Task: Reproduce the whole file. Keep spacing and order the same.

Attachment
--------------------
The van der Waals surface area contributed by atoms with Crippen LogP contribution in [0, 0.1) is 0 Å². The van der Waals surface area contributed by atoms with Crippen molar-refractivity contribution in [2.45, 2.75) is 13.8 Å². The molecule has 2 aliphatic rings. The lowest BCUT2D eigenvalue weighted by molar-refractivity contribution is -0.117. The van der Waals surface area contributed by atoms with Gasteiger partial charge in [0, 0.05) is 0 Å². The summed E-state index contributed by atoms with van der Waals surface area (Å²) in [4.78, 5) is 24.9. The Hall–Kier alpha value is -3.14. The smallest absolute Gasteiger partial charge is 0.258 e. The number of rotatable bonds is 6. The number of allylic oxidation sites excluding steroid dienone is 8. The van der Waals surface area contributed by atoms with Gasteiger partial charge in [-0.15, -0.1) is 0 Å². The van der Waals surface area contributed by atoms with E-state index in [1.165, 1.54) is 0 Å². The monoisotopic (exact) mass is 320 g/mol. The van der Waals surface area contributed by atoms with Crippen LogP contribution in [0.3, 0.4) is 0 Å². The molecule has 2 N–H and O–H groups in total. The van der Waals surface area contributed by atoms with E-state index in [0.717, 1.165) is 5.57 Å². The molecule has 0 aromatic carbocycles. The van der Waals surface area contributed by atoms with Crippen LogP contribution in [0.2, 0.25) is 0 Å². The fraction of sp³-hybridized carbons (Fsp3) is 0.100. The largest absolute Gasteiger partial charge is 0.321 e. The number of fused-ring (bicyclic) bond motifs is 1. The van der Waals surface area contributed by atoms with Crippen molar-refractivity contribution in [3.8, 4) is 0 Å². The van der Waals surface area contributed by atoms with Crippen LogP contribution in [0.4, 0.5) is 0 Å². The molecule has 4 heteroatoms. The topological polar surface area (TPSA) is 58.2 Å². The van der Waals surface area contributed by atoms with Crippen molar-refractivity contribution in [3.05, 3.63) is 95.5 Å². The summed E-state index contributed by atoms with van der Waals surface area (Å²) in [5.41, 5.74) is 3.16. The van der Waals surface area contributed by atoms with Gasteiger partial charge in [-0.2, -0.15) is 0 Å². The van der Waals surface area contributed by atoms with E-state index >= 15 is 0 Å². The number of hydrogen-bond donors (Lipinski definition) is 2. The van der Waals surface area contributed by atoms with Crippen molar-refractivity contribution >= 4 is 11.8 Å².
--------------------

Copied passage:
The van der Waals surface area contributed by atoms with Crippen LogP contribution in [0, 0.1) is 0 Å². The van der Waals surface area contributed by atoms with Crippen molar-refractivity contribution in [2.45, 2.75) is 13.8 Å². The molecule has 2 aliphatic rings. The lowest BCUT2D eigenvalue weighted by molar-refractivity contribution is -0.117. The van der Waals surface area contributed by atoms with Gasteiger partial charge in [0, 0.05) is 0 Å². The summed E-state index contributed by atoms with van der Waals surface area (Å²) in [4.78, 5) is 24.9. The Hall–Kier alpha value is -3.14. The smallest absolute Gasteiger partial charge is 0.258 e. The number of rotatable bonds is 6. The number of allylic oxidation sites excluding steroid dienone is 8. The van der Waals surface area contributed by atoms with Gasteiger partial charge in [-0.15, -0.1) is 0 Å². The van der Waals surface area contributed by atoms with E-state index in [1.165, 1.54) is 0 Å². The monoisotopic (exact) mass is 320 g/mol. The van der Waals surface area contributed by atoms with Crippen LogP contribution in [0.3, 0.4) is 0 Å². The molecule has 2 N–H and O–H groups in total. The van der Waals surface area contributed by atoms with E-state index in [0.717, 1.165) is 5.57 Å². The molecule has 0 aromatic carbocycles. The van der Waals surface area contributed by atoms with Crippen LogP contribution in [0.2, 0.25) is 0 Å². The fraction of sp³-hybridized carbons (Fsp3) is 0.100. The largest absolute Gasteiger partial charge is 0.321 e. The number of fused-ring (bicyclic) bond motifs is 1. The van der Waals surface area contributed by atoms with Crippen molar-refractivity contribution in [3.8, 4) is 0 Å². The van der Waals surface area contributed by atoms with Crippen LogP contribution in [0.4, 0.5) is 0 Å². The molecule has 4 heteroatoms. The topological polar surface area (TPSA) is 58.2 Å². The van der Waals surface area contributed by atoms with Crippen molar-refractivity contribution in [3.05, 3.63) is 95.5 Å². The summed E-state index contributed by atoms with van der Waals surface area (Å²) in [5.41, 5.74) is 3.16. The van der Waals surface area contributed by atoms with Gasteiger partial charge in [-0.2, -0.15) is 0 Å². The van der Waals surface area contributed by atoms with E-state index >= 15 is 0 Å². The number of hydrogen-bond donors (Lipinski definition) is 2. The van der Waals surface area contributed by atoms with Crippen molar-refractivity contribution >= 4 is 11.8 Å².